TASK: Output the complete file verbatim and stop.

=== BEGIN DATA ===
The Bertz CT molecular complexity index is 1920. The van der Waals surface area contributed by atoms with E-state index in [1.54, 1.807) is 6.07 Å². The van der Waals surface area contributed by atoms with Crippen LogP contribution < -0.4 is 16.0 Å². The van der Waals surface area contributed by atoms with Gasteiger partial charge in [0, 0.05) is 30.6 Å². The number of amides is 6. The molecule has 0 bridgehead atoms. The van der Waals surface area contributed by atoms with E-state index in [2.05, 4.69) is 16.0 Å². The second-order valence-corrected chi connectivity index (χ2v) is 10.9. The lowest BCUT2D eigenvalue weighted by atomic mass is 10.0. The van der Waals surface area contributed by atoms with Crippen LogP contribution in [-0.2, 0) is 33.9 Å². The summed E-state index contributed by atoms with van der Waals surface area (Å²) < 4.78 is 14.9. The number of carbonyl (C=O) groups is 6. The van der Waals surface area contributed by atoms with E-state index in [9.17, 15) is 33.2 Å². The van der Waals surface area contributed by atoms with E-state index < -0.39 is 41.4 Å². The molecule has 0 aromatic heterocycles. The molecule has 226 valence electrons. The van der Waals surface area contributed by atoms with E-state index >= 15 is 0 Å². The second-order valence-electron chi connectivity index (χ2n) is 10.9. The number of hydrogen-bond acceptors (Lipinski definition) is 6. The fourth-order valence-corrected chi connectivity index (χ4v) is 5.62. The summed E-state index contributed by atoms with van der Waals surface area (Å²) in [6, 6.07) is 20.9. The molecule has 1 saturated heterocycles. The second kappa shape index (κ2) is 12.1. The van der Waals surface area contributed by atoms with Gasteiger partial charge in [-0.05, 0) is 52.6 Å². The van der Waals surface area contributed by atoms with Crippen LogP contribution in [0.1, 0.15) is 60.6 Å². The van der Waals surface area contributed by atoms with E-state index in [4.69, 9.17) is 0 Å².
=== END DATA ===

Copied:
The Bertz CT molecular complexity index is 1920. The van der Waals surface area contributed by atoms with E-state index in [1.54, 1.807) is 6.07 Å². The van der Waals surface area contributed by atoms with Crippen LogP contribution < -0.4 is 16.0 Å². The van der Waals surface area contributed by atoms with Gasteiger partial charge in [0, 0.05) is 30.6 Å². The number of amides is 6. The molecule has 0 bridgehead atoms. The van der Waals surface area contributed by atoms with E-state index in [2.05, 4.69) is 16.0 Å². The second-order valence-corrected chi connectivity index (χ2v) is 10.9. The lowest BCUT2D eigenvalue weighted by atomic mass is 10.0. The van der Waals surface area contributed by atoms with Crippen LogP contribution in [-0.2, 0) is 33.9 Å². The summed E-state index contributed by atoms with van der Waals surface area (Å²) < 4.78 is 14.9. The number of carbonyl (C=O) groups is 6. The van der Waals surface area contributed by atoms with E-state index in [9.17, 15) is 33.2 Å². The van der Waals surface area contributed by atoms with E-state index < -0.39 is 41.4 Å². The molecule has 0 aromatic heterocycles. The molecule has 226 valence electrons. The van der Waals surface area contributed by atoms with E-state index >= 15 is 0 Å². The second-order valence-electron chi connectivity index (χ2n) is 10.9. The number of hydrogen-bond acceptors (Lipinski definition) is 6. The fourth-order valence-corrected chi connectivity index (χ4v) is 5.62. The summed E-state index contributed by atoms with van der Waals surface area (Å²) in [6, 6.07) is 20.9. The molecule has 1 saturated heterocycles. The second kappa shape index (κ2) is 12.1. The van der Waals surface area contributed by atoms with Gasteiger partial charge in [-0.05, 0) is 52.6 Å². The van der Waals surface area contributed by atoms with Crippen LogP contribution in [0.1, 0.15) is 60.6 Å². The van der Waals surface area contributed by atoms with E-state index in [4.69, 9.17) is 0 Å².